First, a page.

None proven as yet! There may be a backlash in months or years to come as mismatched staff and employers part company from each other, throwing the whole hiring model into question, but it seems unlikely.
Some recruiters in particular are still cautious and emphasising the difficulty of assessing the “chemistry” fit without the “real life” meeting, but most would concede that they haven’t experienced any real problems yet! And of course, there are many examples of in person chemistry fooling us or leading to poor decisions too.
Linked to this there has been no real evidence of wariness from candidates about job moves with a wholly virtual process.
Clearly the level of commitment required from candidates to enter into a recruitment process is lower but this doesn’t seem to have led to an upsurge in “fishing expeditions”. However, as candidate shortages bite there will be an increase in counter offers and it may be that the lack of real drive to move will in some cases make these more successful. Set against this of course the opportunity for employers to engage with candidates who might not otherwise have been prepared to meet can only be a positive development.
What do you need to know about virtual job interviews?
Over a year on both employers and applicants are very familiar with the potential perils of Zoom/Teams meetings and, like old style interviews, both sides should keep the need to impress at “front of mind”.
- Neither side would appear scruffy, or use a cluttered room, or be unprepared, or late “in real life” and absolutely the same logic applies in virtual meetings. Smart casual is the expectation from both sides and T shirts are still not acceptable!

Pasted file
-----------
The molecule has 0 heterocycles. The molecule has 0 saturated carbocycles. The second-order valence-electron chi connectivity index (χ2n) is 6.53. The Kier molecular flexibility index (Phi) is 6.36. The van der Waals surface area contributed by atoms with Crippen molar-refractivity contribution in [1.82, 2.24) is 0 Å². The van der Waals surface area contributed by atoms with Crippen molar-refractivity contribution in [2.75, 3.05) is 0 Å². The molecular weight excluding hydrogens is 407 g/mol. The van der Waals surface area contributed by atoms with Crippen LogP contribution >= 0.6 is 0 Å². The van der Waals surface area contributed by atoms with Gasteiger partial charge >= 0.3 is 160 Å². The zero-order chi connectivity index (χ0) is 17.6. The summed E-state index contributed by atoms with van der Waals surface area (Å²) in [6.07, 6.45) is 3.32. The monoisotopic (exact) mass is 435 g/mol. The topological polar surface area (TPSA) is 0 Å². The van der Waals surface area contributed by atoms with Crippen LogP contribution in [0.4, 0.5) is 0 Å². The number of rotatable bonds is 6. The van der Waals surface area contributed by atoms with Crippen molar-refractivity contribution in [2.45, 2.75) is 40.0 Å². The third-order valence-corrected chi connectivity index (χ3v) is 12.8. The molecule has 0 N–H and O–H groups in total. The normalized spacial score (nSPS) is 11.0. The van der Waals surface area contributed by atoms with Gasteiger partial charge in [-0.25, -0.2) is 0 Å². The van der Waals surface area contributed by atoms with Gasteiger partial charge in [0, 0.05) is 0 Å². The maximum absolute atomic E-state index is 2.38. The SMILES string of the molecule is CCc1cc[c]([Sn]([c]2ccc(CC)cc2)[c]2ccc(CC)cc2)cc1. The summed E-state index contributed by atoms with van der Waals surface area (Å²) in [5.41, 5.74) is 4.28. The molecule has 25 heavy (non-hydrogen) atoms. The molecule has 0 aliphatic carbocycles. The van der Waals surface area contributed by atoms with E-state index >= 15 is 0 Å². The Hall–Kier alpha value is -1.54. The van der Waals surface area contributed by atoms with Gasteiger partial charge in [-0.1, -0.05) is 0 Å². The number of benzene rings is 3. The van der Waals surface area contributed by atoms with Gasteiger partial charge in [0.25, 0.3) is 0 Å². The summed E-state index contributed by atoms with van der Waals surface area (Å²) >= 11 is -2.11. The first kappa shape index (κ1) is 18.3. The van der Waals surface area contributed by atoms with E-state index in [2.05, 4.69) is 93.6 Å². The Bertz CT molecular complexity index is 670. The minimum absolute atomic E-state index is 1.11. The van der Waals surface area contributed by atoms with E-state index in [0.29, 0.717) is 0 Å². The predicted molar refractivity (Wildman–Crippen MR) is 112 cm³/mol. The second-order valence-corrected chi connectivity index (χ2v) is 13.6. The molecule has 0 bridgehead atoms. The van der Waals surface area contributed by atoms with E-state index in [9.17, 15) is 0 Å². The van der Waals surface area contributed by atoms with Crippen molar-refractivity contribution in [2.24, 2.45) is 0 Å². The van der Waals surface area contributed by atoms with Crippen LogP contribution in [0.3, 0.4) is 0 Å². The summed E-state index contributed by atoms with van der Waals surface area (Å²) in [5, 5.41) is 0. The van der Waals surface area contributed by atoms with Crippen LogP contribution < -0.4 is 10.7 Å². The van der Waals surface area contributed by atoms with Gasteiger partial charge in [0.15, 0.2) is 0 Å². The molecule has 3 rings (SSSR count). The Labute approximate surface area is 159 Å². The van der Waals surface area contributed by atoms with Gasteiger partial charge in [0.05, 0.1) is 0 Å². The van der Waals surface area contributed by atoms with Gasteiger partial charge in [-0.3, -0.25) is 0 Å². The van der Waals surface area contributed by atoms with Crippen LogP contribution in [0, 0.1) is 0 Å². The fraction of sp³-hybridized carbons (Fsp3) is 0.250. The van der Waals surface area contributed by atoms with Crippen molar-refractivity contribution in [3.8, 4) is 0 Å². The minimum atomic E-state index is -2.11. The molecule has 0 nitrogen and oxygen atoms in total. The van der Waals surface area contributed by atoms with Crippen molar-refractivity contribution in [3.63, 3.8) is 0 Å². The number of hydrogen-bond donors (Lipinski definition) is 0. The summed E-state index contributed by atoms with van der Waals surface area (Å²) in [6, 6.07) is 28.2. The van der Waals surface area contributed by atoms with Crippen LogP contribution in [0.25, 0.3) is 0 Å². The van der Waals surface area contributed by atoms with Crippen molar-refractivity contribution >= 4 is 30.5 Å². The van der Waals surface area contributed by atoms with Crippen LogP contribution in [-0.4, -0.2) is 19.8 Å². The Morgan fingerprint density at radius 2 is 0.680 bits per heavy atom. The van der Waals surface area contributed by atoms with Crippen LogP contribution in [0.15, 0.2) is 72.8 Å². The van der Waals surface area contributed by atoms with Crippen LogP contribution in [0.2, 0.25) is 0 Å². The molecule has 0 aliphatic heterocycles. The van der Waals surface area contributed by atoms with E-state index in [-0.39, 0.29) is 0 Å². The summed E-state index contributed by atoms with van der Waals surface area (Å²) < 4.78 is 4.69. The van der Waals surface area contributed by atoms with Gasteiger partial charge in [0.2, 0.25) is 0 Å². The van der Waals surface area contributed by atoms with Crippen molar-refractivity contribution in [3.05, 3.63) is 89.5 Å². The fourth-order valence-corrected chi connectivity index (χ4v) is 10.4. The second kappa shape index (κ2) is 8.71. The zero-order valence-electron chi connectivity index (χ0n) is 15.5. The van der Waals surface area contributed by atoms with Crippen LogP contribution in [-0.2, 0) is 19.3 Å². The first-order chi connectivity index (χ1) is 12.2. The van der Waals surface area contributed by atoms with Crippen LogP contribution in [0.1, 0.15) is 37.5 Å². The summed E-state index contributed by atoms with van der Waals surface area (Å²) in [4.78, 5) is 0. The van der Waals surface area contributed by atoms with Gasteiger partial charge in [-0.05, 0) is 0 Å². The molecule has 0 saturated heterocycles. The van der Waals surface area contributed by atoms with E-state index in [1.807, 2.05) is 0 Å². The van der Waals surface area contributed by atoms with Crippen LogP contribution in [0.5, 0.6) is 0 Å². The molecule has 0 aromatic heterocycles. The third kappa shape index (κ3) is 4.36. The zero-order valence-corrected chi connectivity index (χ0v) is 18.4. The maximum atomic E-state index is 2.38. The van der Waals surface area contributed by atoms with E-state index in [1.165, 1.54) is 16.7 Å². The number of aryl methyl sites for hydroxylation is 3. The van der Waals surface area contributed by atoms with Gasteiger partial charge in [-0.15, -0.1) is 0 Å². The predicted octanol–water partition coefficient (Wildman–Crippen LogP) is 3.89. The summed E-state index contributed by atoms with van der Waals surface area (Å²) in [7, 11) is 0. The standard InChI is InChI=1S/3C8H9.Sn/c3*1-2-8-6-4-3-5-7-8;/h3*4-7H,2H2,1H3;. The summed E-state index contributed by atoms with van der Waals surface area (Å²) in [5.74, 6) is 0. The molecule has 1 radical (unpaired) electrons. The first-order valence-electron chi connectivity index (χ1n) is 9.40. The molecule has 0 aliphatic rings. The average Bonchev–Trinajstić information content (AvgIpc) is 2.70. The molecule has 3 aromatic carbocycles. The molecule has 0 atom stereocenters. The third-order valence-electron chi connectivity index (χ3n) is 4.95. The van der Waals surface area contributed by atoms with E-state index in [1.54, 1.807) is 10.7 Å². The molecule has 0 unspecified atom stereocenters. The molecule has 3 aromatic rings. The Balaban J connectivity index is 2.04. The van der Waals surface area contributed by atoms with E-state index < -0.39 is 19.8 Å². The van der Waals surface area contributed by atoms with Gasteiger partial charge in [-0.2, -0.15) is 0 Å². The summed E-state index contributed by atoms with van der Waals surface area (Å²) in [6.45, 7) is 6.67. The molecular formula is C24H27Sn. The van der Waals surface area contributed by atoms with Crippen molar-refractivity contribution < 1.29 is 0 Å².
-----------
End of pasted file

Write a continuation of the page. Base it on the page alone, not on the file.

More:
- Applicants need to consider how to make a favourable and memorable impression given that video misses the physical cues that can help them stay in people’s memory. For the right reasons of course.
- Employers that might have relied on impressing because of swanky offices, even if subconsciously, need to ensure that the candidate experience still creates a great impact.
- Many have still not got the hang of looking at the camera rather than the screen which makes a huge difference to engagement.
The ease of meetings is a blessing and a curse. Thought should be given to negating any potential downside of the limitations of virtual meetings by perhaps involving more people and/or more meetings. This would apply to both sides: the candidate should in turn feel comfortable asking for more meetings or to meet more people if they feel they need to.
In this context it’s important that both sides can see the potential culture and values fit which can be easier if more people are involved.
However caution is needed to avoid adding complexity and extending timescales needlessly.
Finally, consideration should be given to a real face to face stage if it is clear that this will have genuine value! Perhaps pre offer for both sides to have a final check? Perhaps post offer to help “seal the deal” and see one or more real life colleagues?
In summary it took a global pandemic to effect a genuine paradigm shift in recruitment and the new model now looks like it’s here to stay.